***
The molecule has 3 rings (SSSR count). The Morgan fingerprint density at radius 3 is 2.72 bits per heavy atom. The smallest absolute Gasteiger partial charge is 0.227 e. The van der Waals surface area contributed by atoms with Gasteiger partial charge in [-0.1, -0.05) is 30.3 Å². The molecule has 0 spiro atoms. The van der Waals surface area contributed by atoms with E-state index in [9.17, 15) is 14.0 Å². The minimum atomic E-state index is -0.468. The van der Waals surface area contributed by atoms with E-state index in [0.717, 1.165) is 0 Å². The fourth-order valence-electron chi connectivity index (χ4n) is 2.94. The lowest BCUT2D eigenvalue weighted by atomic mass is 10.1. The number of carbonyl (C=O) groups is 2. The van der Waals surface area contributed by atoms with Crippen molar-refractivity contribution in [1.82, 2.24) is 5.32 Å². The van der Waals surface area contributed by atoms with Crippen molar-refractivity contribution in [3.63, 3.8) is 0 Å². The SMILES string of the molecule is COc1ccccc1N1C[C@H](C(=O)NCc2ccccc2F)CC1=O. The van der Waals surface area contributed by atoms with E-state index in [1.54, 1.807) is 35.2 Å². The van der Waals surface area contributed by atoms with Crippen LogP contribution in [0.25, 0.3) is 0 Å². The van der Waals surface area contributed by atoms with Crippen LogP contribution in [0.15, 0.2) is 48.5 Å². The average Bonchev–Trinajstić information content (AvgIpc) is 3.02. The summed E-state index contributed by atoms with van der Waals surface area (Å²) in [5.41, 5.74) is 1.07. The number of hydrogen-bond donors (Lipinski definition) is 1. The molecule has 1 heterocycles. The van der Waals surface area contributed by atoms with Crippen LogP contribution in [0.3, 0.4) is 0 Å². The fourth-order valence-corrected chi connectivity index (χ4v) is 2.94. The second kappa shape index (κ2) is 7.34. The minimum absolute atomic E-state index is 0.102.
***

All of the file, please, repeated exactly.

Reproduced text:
The molecule has 3 rings (SSSR count). The Morgan fingerprint density at radius 3 is 2.72 bits per heavy atom. The smallest absolute Gasteiger partial charge is 0.227 e. The van der Waals surface area contributed by atoms with Gasteiger partial charge in [-0.1, -0.05) is 30.3 Å². The molecule has 0 spiro atoms. The van der Waals surface area contributed by atoms with E-state index in [9.17, 15) is 14.0 Å². The minimum atomic E-state index is -0.468. The van der Waals surface area contributed by atoms with E-state index in [0.717, 1.165) is 0 Å². The fourth-order valence-electron chi connectivity index (χ4n) is 2.94. The lowest BCUT2D eigenvalue weighted by atomic mass is 10.1. The number of carbonyl (C=O) groups is 2. The van der Waals surface area contributed by atoms with Crippen molar-refractivity contribution in [1.82, 2.24) is 5.32 Å². The van der Waals surface area contributed by atoms with Crippen molar-refractivity contribution in [3.63, 3.8) is 0 Å². The SMILES string of the molecule is COc1ccccc1N1C[C@H](C(=O)NCc2ccccc2F)CC1=O. The van der Waals surface area contributed by atoms with E-state index in [1.54, 1.807) is 35.2 Å². The van der Waals surface area contributed by atoms with Crippen LogP contribution in [0.25, 0.3) is 0 Å². The van der Waals surface area contributed by atoms with Crippen LogP contribution in [0.15, 0.2) is 48.5 Å². The average Bonchev–Trinajstić information content (AvgIpc) is 3.02. The summed E-state index contributed by atoms with van der Waals surface area (Å²) in [5.41, 5.74) is 1.07. The number of hydrogen-bond donors (Lipinski definition) is 1. The molecule has 1 heterocycles. The van der Waals surface area contributed by atoms with Crippen LogP contribution in [0.3, 0.4) is 0 Å². The fourth-order valence-corrected chi connectivity index (χ4v) is 2.94. The second kappa shape index (κ2) is 7.34. The minimum absolute atomic E-state index is 0.102.